I was born to be a writer. I've known it since the seventh grade when Mrs. Spangler, my bespectacled English teacher announced to my parents that I had a "gift with language" and was writing well-above grade level. She predicted I would go on to do "great things" in the world of literature when I was grown.
I am now well into my fifties, and to date, that has been the only favorable comment made about my academic performance or life potential by a qualified professional.
Is it any wonder I never did a damn thing about it?
If she was wrong, I had no back up gift.
If she was wrong, I would be invisible and ordinary.
As long as I never tested her theory, I retained something special within and about myself. Something that allowed me to get through the hapless mediocrity of child rearing, toilet scrubbing and car pooling with a modicum of interior respectability.
While everyone else in the mundane hills of suburbia toiled around me with mindless but dedicated abandon, I tolerated the tedium. I carried out all the perfunctory duties with the requisite posture of obligatory martyrdom and thrived because I could say to myself, "I am not like the others."
I am a writer.
And I did write. I wrote letters, Christmas cards and grocery lists. As a young mother, I wrote glowing accounts of ' baby's first steps' in a scrapbook and reordered the table of contents and topic sentences in countless elementary-school book reports and science projects with the dedication and finesse of a Bronte sister.
After all, I was a writer. And as everyone knows, if you don't exercise your gifts, eventually they will atrophy and go away.
I kept journals in which I chronicled my exceptional interior delusions with a near pathological obsession. My words were all I had with the potential to distinguish my soul from that of the sodden lump, as it outwardly appeared to others. I was not about to let them out of my sight.
As a creative alternative to avoid exposing my writing gift publicly; and, therefore, risk revealing the possibility that I had no gift, I began ardently pursuing the visual arts.
I initially tried this approach the first and only year I attended college when I enrolled as a double major in art and English. I had one English professor in my creative writing class who adored everything I handed in; but in the other, more technical and rigorous English classes, I failed miserably.
What is the point of diagraming a sentence? I could see the relevancy in breaking down the visual landscape if we were preparing for a bank heist, but these are words. If you lay them out in a sentence and they don't sound right, you simply reorder them until they do. Isn't that writing?
But I was alone in my understanding and decided on the dreaded 'evaluation day' at the end of my freshman year; the day that the head of the Art department suggested I stick with my English major after I had come from being told just the opposite by the head of the English department, that I was not meant to go to college.
I would just have to find someone and get married.
Well? I couldn't be expected to get a job, could I? I was a writer. Writers write, and if I had to work, then I could not write. Right?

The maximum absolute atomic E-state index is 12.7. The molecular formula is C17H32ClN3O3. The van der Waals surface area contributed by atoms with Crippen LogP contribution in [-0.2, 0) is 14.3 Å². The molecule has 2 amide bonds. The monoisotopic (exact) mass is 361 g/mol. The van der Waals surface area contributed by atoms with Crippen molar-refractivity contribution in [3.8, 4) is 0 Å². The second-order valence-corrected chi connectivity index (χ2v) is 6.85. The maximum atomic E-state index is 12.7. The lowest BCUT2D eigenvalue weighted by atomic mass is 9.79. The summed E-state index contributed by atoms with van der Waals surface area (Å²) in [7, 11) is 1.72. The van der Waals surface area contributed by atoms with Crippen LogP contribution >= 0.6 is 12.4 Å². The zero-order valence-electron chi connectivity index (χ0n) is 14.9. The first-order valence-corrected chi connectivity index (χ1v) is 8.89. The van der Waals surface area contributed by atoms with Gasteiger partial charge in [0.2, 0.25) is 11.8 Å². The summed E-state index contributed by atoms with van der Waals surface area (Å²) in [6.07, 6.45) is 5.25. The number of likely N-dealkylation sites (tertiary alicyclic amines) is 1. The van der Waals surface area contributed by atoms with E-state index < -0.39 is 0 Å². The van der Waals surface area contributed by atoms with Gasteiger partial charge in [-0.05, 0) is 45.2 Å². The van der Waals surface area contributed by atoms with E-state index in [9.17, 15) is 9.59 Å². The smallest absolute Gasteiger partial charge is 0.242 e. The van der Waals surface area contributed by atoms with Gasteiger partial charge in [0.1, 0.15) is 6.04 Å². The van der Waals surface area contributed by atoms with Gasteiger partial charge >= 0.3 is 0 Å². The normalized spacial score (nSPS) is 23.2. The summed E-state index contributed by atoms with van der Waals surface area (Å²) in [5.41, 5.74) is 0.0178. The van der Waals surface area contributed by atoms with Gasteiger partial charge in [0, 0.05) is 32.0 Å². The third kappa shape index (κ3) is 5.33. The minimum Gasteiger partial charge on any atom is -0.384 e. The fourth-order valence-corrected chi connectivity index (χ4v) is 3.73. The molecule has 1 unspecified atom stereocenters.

But I did work. I moved to New York City and worked as the administrative assistant to the Vice President of Hardcover at the New American Library. Basically, I typed letters, filed pending book proposals, ferried endless vats of coffee to my boss and to the boardroom, and learned that almost all authors crave thin-sliced pastrami on Rye with Russian dressing.
One day in an inexplicable fit of confidence, I sent some of my poetry to The Yale Literary Magazine.
The upshot from that was a visit from the editor. While he did not consider the poems I had submitted to be worthy of publication, he felt differently about those he read during our visit and offered to publish one of them. He also felt I should be writing full-time and sent a letter to my father hoping to solicit his financial support on my behalf.
That letter alone was worth the price of submission.
It was a page full of the most gilded accolades, the sort that take your breath away and leave a self-deprecating, underachiever like myself convinced that surely there must be an ulterior motive at play.
It was a letter only another writer, a poet, could write closing with the flourished psalm, "I am doing this for Susan, no, for what she will one day write. And let us both hope that when she writes she mentions
both of us -- for those poets mention live forever."
As an English major himself, my father was very proud. He made copies of the letter and sent them out to all of our relatives. Then he sent me back to the city on the five o'clock train. After all, I had work in the morning.
The reinstitution of Plan B went into effect well before reaching Grand Central Station, and although love and marriage were not quite as immediate, they eventually did happen.
I have been married for twenty-eight years, raised three children, numerous dogs, cats, reptiles and fowl. I've designed a line of greeting cards, artist rubber stamps, and jewelry. I've had numerous freelance illustration jobs from corporations to co-ops, made shrines and prayer dolls and sold my paintings in galleries and specialized shops in four states and two countries.
In all these years I have never stopped writing. I have boxes of copied correspondences to friends spanning four decades, shelves of journals stuffed with poetry, prose, drawings and dental appointments noted on hand-drawn calendars.
My world is filled with papers full of words; handwritten, typed and computerized.
I am a writer.
Yet I have never published one single word.